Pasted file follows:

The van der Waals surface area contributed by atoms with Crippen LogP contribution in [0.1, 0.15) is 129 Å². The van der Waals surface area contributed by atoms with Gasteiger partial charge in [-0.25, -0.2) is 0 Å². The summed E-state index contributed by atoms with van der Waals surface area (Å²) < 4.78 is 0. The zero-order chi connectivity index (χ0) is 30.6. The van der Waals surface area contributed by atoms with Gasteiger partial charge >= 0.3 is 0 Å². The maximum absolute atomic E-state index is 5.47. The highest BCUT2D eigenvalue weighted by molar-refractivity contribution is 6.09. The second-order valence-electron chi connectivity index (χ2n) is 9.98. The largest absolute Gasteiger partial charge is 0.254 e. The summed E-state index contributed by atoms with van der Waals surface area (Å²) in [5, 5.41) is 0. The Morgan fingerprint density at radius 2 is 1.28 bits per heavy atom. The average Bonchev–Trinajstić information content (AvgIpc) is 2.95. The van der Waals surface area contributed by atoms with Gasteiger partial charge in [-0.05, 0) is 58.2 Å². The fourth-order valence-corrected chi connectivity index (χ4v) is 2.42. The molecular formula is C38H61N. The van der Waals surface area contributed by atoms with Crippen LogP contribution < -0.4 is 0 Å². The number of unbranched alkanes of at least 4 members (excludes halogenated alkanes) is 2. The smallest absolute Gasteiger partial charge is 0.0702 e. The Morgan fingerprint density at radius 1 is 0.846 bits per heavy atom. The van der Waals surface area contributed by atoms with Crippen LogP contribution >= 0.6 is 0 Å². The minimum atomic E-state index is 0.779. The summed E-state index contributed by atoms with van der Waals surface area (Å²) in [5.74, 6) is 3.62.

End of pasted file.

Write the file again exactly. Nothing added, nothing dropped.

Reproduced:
The van der Waals surface area contributed by atoms with Crippen LogP contribution in [0.1, 0.15) is 129 Å². The van der Waals surface area contributed by atoms with Gasteiger partial charge in [-0.25, -0.2) is 0 Å². The summed E-state index contributed by atoms with van der Waals surface area (Å²) < 4.78 is 0. The zero-order chi connectivity index (χ0) is 30.6. The van der Waals surface area contributed by atoms with Gasteiger partial charge >= 0.3 is 0 Å². The maximum absolute atomic E-state index is 5.47. The highest BCUT2D eigenvalue weighted by molar-refractivity contribution is 6.09. The second-order valence-electron chi connectivity index (χ2n) is 9.98. The largest absolute Gasteiger partial charge is 0.254 e. The summed E-state index contributed by atoms with van der Waals surface area (Å²) in [5, 5.41) is 0. The Morgan fingerprint density at radius 2 is 1.28 bits per heavy atom. The average Bonchev–Trinajstić information content (AvgIpc) is 2.95. The van der Waals surface area contributed by atoms with Gasteiger partial charge in [-0.05, 0) is 58.2 Å². The fourth-order valence-corrected chi connectivity index (χ4v) is 2.42. The molecular formula is C38H61N. The van der Waals surface area contributed by atoms with Crippen LogP contribution < -0.4 is 0 Å². The number of unbranched alkanes of at least 4 members (excludes halogenated alkanes) is 2. The smallest absolute Gasteiger partial charge is 0.0702 e. The Morgan fingerprint density at radius 1 is 0.846 bits per heavy atom. The van der Waals surface area contributed by atoms with Crippen LogP contribution >= 0.6 is 0 Å². The minimum atomic E-state index is 0.779. The summed E-state index contributed by atoms with van der Waals surface area (Å²) in [5.74, 6) is 3.62.